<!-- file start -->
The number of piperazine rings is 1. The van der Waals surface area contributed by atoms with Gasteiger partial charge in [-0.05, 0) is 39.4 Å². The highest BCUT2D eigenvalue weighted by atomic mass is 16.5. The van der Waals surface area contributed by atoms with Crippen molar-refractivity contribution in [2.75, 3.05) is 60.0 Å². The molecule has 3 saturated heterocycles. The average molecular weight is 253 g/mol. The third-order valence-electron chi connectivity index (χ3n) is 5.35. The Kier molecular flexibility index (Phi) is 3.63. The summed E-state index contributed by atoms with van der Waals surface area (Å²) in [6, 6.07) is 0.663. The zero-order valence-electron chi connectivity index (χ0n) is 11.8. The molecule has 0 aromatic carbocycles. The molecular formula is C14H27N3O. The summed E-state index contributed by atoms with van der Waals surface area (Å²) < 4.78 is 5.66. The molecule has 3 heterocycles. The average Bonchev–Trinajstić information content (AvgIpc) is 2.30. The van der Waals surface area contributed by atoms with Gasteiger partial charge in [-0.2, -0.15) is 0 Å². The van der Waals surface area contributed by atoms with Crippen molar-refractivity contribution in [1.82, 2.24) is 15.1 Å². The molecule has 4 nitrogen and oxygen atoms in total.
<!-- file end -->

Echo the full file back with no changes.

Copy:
The number of piperazine rings is 1. The van der Waals surface area contributed by atoms with Gasteiger partial charge in [-0.05, 0) is 39.4 Å². The highest BCUT2D eigenvalue weighted by atomic mass is 16.5. The van der Waals surface area contributed by atoms with Crippen molar-refractivity contribution in [2.75, 3.05) is 60.0 Å². The molecule has 3 saturated heterocycles. The average molecular weight is 253 g/mol. The third-order valence-electron chi connectivity index (χ3n) is 5.35. The Kier molecular flexibility index (Phi) is 3.63. The summed E-state index contributed by atoms with van der Waals surface area (Å²) in [6, 6.07) is 0.663. The zero-order valence-electron chi connectivity index (χ0n) is 11.8. The molecule has 0 aromatic carbocycles. The molecular formula is C14H27N3O. The summed E-state index contributed by atoms with van der Waals surface area (Å²) < 4.78 is 5.66. The molecule has 3 heterocycles. The average Bonchev–Trinajstić information content (AvgIpc) is 2.30. The van der Waals surface area contributed by atoms with Gasteiger partial charge in [-0.2, -0.15) is 0 Å². The van der Waals surface area contributed by atoms with Crippen molar-refractivity contribution in [1.82, 2.24) is 15.1 Å². The molecule has 4 nitrogen and oxygen atoms in total.